The river moves on
swift as a marsh harriers’ light flight,
landing to scurry along the ripples of a tidal pull.
A dove grey sky
gives way to silent shafts of sunlight across reed beds
where ancient St Botolph stood.
The call of a curlew caresses the reeds,
turning them into a rolling sea of whispers
bowing to the wind, bending to catch its secrets
as I walk on outwards and inwards,
my journey not yet done
following the paths of fishermen and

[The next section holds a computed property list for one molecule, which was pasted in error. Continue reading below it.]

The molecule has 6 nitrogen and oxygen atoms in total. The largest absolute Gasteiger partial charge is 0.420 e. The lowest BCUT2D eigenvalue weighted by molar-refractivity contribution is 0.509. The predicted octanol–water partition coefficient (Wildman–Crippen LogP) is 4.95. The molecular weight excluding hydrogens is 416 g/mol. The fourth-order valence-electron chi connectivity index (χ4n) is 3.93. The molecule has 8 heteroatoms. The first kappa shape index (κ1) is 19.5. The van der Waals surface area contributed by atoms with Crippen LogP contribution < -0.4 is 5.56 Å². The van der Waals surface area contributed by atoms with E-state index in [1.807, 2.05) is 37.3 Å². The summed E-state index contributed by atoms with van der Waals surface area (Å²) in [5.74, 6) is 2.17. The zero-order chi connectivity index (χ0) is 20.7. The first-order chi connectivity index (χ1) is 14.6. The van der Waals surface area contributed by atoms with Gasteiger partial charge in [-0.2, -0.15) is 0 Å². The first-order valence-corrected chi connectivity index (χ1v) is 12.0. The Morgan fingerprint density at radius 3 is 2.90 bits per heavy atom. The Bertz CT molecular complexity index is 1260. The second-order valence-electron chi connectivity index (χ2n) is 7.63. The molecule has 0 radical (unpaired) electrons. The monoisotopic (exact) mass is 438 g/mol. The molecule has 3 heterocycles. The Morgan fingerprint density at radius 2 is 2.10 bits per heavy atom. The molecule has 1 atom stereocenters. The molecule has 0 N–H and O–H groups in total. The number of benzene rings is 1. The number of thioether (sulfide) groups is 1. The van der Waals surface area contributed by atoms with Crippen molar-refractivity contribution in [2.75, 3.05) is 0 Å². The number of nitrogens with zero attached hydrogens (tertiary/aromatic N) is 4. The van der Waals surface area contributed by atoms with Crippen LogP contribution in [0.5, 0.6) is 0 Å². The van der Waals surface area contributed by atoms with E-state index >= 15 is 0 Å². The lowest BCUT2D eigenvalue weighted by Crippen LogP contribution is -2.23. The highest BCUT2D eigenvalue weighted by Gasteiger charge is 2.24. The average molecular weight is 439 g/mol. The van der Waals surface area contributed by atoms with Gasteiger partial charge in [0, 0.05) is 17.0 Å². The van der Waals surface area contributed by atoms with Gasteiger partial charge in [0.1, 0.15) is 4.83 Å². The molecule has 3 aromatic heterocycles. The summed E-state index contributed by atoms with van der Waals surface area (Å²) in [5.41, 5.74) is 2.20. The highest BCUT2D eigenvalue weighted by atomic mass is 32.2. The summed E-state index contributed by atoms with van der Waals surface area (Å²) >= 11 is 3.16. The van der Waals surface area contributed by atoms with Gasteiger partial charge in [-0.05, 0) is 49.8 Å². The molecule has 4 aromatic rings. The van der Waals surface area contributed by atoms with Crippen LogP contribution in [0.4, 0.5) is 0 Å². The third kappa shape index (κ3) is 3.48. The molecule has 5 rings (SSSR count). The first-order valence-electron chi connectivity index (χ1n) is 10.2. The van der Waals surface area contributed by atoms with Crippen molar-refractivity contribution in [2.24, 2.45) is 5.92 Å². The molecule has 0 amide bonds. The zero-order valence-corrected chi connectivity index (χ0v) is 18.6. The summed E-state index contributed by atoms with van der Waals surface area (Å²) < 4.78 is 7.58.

the lonely tracks of shepherds,
of all the pilgrims that have passed here before,
all long gone but present beneath my feet,
the routes ahead luminous with all their comings and goings.
I accompany the tide away and towards them, following the sandy
curve of the river, its reed beds bathed in gentle gold.
It is they who become my conduits,
confidants to the trail of a wandering soul wide open to the overarching Suffolk sky.
All my companions, until we are caught beneath the cheek of a full moon
washing its round face in the flickering ebbs of night waters.